TDP: Staffing and training are essential to ensure that everyone has the expertise and skills to provide specialized care for older adults. Every team member receives geriatric training through the Nurses Improving Care for Healthsystem Elders (NICHE) program. We also highly recommend ANCC Gerontological Nurse Certification. Sutter Health supports training and education through the RN Certification Recognition Program, which offers bonuses for RNs who pursue and maintain a certification. 

 

What therapies or treatment protocols do staff provide? 

TDP: Numerous therapies support ACE Unit clinical care. We use group or individual activities, including music therapy, guided imagery, pet therapy, spiritual care, pain management, talk therapy and more, to encourage socialization and mobility. Rehabilitation focuses on exercise, socialization and better sleep. The Hospital Elder Life Program (HELP) develops a personalized care plan for each patient to stay mobile and social and to prevent delirium and functional decline. CPMC is one of only six U.S. organizations designated as a HELP Center of Excellence by the American Geriatrics Society and the Institute of Healthcare Improvement’s Age Friendly Health System designation. 

 

What community partnerships exist with the ACE Unit?

We initially had two community partners who focus on social supports for discharged ACE patients to help reduce readmissions. Our contract ended with one of them recently. Our current partner is San Francisco Village, a membership organization designed in collaboration with older San Franciscans and the broader community. As part of supporting our ACE Unit, SF Village offers three months of free membership and peer-volunteer-based social support to every patient. Members can partake in seminars on aging, fall prevention and other relevant topics. SF Village also offers activities that help older adults foster connections with young volunteers, who may offer support with meal preparation, grocery shopping and other social needs.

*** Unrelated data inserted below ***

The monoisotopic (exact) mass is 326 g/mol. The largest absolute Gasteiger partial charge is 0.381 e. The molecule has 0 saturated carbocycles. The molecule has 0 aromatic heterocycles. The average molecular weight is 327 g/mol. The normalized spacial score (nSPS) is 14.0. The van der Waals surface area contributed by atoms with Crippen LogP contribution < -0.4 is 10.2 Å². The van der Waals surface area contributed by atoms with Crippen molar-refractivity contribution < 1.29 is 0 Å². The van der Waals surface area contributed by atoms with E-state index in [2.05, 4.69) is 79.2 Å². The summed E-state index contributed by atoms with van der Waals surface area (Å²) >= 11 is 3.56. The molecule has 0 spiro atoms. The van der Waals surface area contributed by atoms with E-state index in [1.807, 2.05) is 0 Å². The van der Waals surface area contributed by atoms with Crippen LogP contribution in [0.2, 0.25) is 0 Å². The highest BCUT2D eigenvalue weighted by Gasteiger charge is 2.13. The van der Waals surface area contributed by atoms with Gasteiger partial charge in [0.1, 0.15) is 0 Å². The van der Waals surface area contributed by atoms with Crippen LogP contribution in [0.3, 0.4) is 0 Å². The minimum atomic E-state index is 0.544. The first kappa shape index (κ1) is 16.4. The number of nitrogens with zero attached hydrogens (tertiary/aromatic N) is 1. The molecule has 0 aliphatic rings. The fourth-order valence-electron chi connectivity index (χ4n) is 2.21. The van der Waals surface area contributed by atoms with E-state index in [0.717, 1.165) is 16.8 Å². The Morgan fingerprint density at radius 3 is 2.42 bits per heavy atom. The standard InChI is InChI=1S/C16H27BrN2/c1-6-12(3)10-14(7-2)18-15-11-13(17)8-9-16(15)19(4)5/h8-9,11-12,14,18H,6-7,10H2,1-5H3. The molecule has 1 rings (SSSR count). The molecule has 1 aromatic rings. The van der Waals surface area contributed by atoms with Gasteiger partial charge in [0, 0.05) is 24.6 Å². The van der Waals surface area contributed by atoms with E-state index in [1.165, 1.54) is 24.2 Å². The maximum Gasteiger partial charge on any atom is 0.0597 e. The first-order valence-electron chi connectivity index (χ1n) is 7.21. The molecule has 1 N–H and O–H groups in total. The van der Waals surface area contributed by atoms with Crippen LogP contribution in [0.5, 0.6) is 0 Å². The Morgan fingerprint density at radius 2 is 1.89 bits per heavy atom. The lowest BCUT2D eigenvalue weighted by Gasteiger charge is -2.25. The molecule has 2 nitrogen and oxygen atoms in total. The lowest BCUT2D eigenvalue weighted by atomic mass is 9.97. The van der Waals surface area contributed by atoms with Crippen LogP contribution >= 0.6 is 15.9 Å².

What do patients and families say about their stay on the ACE floor?

TDP: Older adults and their families commonly compliment the team for their patient, compassionate and gentle care. They recognize the value of the heightened focus on mobility, adequate sleep and increased interaction to help prevent delirium and deconditioning. They know this specialized attention sets ACE care apart from other units. 

Comments from our Patient Experience Survey include:

  • “It was all excellent. The view of the sky and East Bay from the window was spectacular and helped to keep me feeling positive. The staff were all nice, PT & OT very helpful for my return home. If one has to be hospitalized, this is the place to be! Thank you.”
  •  “I was very pleased with the quality of care I received. The nursing staff was excellent.”
  • “I am very grateful for the care I received at CPMC. This care helped me to move and be able now to live a healthier and better life. Thank you, California Pacific Medical Center.” 

To learn more or to refer a patient, call 415-641-6482 or visit sutterhealth.org/aceunit.

Tricia Grace Dela Paz, MSN, RN, is Nurse Manager of the ACE Unit at California Pacific Medical Center (CPMC) Mission Bernal Campus.
Author Rabiha Ahmed-Sheikh, MHA, is Pharmacy Care Reimagined Strategy and Innovation Program Manager at Blue Shield of California.